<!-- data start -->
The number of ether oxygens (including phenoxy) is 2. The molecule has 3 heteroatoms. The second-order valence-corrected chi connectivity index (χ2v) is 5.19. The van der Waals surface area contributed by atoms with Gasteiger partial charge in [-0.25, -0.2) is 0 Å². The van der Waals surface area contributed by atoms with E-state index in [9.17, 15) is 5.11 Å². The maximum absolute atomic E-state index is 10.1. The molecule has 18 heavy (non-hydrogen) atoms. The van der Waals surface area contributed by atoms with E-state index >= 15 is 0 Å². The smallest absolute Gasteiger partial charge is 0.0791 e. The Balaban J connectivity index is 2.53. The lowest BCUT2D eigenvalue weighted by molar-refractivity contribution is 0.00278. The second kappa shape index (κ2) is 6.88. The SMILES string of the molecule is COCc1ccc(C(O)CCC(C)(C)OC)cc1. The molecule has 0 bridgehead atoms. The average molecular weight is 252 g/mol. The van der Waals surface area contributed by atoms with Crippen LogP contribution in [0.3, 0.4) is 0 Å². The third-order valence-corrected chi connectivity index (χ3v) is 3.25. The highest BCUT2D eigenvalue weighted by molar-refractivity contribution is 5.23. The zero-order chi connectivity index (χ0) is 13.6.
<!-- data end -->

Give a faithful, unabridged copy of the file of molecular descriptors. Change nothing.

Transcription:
The number of ether oxygens (including phenoxy) is 2. The molecule has 3 heteroatoms. The second-order valence-corrected chi connectivity index (χ2v) is 5.19. The van der Waals surface area contributed by atoms with Gasteiger partial charge in [-0.25, -0.2) is 0 Å². The van der Waals surface area contributed by atoms with E-state index in [9.17, 15) is 5.11 Å². The maximum absolute atomic E-state index is 10.1. The molecule has 18 heavy (non-hydrogen) atoms. The van der Waals surface area contributed by atoms with E-state index >= 15 is 0 Å². The smallest absolute Gasteiger partial charge is 0.0791 e. The Balaban J connectivity index is 2.53. The lowest BCUT2D eigenvalue weighted by molar-refractivity contribution is 0.00278. The second kappa shape index (κ2) is 6.88. The SMILES string of the molecule is COCc1ccc(C(O)CCC(C)(C)OC)cc1. The molecule has 0 bridgehead atoms. The average molecular weight is 252 g/mol. The van der Waals surface area contributed by atoms with Crippen LogP contribution in [0.3, 0.4) is 0 Å². The third-order valence-corrected chi connectivity index (χ3v) is 3.25. The highest BCUT2D eigenvalue weighted by molar-refractivity contribution is 5.23. The zero-order chi connectivity index (χ0) is 13.6.